17. RIGHT - NOTES seCTION 2: Newton’s Laws of Motion • Newton’s First Law of Motion • An object at rest remains at rest, and an object in motion remains in motion at constant speed and in a straight line unless acted on by an unbalanced force. What does this mean? This means that there is a natural tendency of objects to keep on doing what they're doing. All objects resist changes in their state of motion. In the absence of an unbalanced force, an object in motion will maintain this state of motion.

  18. LEFT - PICTURE Newton’s first law of motion • What is the motion in this picture? Forward motion – rolling • What is the unbalanced force in this picture? Rock • What happened to the skater in this picture? Fall off the skateboard • What other force do you know that can stop an object from moving? • Friction, gravity

  19. Newton’s first law of motion • Newton’s 1st Law is also the • reason you wear a seatbelt! • Newton’s 1st Law is also known as inertia • Inertia – the tendency of an object to resist being moved, or if the object is moving to resist a change in speed or direction until an outside force acts on it • Does mass have an affect on inertia? Would you rather catch a baseball or bowling ball? • Yes mass has an affect on inertia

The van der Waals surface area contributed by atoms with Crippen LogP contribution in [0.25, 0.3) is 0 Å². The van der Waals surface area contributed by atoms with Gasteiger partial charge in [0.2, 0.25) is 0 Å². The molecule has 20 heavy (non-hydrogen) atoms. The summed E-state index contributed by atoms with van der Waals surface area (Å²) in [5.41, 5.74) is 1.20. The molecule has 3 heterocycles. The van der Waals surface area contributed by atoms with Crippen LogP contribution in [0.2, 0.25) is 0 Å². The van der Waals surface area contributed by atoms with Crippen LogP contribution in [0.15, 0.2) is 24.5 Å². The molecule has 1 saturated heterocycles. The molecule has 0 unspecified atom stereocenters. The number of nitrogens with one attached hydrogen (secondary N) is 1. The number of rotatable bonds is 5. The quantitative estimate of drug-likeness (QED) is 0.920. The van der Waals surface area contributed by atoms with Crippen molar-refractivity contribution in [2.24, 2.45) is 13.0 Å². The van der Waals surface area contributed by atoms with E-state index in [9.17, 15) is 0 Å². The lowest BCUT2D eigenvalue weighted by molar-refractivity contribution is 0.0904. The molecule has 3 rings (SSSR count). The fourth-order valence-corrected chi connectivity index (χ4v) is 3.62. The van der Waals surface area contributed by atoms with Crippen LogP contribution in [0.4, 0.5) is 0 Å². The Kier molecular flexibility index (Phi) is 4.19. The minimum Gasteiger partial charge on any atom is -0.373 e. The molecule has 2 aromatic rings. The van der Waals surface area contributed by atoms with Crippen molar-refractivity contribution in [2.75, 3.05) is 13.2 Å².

20. Newton’s Second Law of Motion • Acceleration is produced when a force acts on a mass. The greater the mass of the object being accelerated the greater the amount of force needed to accelerate the object. • What does this mean? • Everyone knows the Second Law. The heavier objects require more force to move the same distance as lighter objects

  21. Newton’s 2nd Law of Motion • The 2nd Law gives us an exact relationship between force, mass, and acceleration. It can be expressed as a mathematical equation: • or FORCE = MASS times ACCELERATION • SI Unit for force = Newtons (N)

  22. Newton’s 2nd law of motion • Mike's car, which weighs 1,000 kg, is out of gas. Mike is trying to push the car to a gas station, and he makes the car go 0.05 m/s2. Using Newton's Second Law, you can compute how much force Mike is applying to the car.